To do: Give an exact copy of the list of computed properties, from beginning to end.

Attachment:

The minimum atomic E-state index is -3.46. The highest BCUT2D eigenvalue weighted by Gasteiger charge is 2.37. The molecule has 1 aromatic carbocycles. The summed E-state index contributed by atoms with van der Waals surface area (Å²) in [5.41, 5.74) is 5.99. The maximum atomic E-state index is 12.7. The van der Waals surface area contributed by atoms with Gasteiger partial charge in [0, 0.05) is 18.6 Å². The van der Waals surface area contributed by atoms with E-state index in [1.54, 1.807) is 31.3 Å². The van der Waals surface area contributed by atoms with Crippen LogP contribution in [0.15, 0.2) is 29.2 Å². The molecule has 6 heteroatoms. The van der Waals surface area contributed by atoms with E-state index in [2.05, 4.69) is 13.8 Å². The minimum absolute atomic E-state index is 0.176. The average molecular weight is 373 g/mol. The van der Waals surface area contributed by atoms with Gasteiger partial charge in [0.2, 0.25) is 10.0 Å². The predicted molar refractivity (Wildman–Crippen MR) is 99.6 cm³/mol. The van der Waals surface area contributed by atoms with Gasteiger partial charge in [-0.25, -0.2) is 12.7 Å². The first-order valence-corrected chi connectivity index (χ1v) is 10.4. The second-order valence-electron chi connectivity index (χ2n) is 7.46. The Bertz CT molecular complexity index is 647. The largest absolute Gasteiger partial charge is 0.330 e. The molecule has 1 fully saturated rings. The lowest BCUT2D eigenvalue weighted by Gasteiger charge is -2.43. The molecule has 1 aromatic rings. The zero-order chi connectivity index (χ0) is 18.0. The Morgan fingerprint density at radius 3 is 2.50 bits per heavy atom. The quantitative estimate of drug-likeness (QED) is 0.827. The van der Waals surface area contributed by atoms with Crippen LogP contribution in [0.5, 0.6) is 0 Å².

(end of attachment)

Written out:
The minimum atomic E-state index is -3.46. The highest BCUT2D eigenvalue weighted by Gasteiger charge is 2.37. The molecule has 1 aromatic carbocycles. The summed E-state index contributed by atoms with van der Waals surface area (Å²) in [5.41, 5.74) is 5.99. The maximum atomic E-state index is 12.7. The van der Waals surface area contributed by atoms with Gasteiger partial charge in [0, 0.05) is 18.6 Å². The van der Waals surface area contributed by atoms with E-state index in [1.54, 1.807) is 31.3 Å². The van der Waals surface area contributed by atoms with Crippen LogP contribution in [0.15, 0.2) is 29.2 Å². The molecule has 6 heteroatoms. The van der Waals surface area contributed by atoms with E-state index in [2.05, 4.69) is 13.8 Å². The minimum absolute atomic E-state index is 0.176. The average molecular weight is 373 g/mol. The van der Waals surface area contributed by atoms with Gasteiger partial charge in [0.2, 0.25) is 10.0 Å². The predicted molar refractivity (Wildman–Crippen MR) is 99.6 cm³/mol. The van der Waals surface area contributed by atoms with Gasteiger partial charge in [-0.25, -0.2) is 12.7 Å². The first-order valence-corrected chi connectivity index (χ1v) is 10.4. The second-order valence-electron chi connectivity index (χ2n) is 7.46. The Bertz CT molecular complexity index is 647. The largest absolute Gasteiger partial charge is 0.330 e. The molecule has 1 fully saturated rings. The lowest BCUT2D eigenvalue weighted by Gasteiger charge is -2.43. The molecule has 1 aromatic rings. The zero-order chi connectivity index (χ0) is 18.0. The Morgan fingerprint density at radius 3 is 2.50 bits per heavy atom. The quantitative estimate of drug-likeness (QED) is 0.827. The van der Waals surface area contributed by atoms with Crippen LogP contribution in [0.5, 0.6) is 0 Å².